In a joint comment letter yesterday, ABA and the Securities Industry and Financial Markets Association offered feedback on the Financial Crimes Enforcement Network’s proposal to clarify who is exempt from filing Reports of Foreign Bank and Financial Accounts, or FBAR, under the Bank Secrecy Act. The associations cautioned that some of the proposed changes could substantially increase the regulatory burden on member institutions.
Under the proposal, FinCEN would replace the current FBAR filing exemptions for financial institution officers and employees who have signature authority but no financial interest in foreign accounts with a single, new exemption that applies to officers and employees of any entity, as long as the entity files a FBAR on the foreign account. U.S. employers — including banks — whose employees wish to take advantage of the new exemption would be required to maintain lists of all officers and employees with signature authority and provide them to FinCEN under request.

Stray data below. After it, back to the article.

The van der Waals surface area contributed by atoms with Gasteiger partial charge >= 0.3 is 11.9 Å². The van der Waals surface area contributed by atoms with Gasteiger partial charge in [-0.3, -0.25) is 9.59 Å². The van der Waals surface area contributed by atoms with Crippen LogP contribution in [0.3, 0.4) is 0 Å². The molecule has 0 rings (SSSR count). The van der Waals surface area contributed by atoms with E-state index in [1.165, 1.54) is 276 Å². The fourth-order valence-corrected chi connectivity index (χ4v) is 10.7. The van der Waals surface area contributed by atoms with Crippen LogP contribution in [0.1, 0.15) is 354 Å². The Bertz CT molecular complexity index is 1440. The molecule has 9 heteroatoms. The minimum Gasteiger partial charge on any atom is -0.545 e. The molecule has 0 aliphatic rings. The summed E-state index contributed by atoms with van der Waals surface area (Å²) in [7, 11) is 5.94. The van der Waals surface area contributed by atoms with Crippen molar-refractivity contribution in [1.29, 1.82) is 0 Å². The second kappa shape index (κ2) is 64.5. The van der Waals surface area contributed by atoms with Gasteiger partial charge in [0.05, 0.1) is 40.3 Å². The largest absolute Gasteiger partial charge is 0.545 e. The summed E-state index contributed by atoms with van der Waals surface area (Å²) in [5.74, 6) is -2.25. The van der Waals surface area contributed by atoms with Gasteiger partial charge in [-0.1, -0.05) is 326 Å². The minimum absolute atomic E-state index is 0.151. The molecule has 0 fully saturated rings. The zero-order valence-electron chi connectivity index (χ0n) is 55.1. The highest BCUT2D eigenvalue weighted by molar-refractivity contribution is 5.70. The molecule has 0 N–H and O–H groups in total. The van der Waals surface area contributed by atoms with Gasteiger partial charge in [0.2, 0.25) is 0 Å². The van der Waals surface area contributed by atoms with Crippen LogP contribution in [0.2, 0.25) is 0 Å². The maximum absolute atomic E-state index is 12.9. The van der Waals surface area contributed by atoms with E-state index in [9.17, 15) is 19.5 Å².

However, the associations pointed out that because not all accounts that a financial institution maintains are required to be reported, this change to the exemption could result in many employees having to report on thousands of accounts for which they are currently exempt or have received a deferral. Furthermore, maintaining accurate lists of numerous employees with signature authority would be extremely challenging, the groups added.
The associations urged FinCEN to retain the existing signature authority exemption, expand the proposed additional exemption to accommodate employees of other entities and permanently waive the reporting obligation for employees who have received a deferral. They further recommended that FinCEN maintain the simplified reporting requirements for those filing FBARs for 25 or more accounts and clarify certain other expectations and reporting requirements.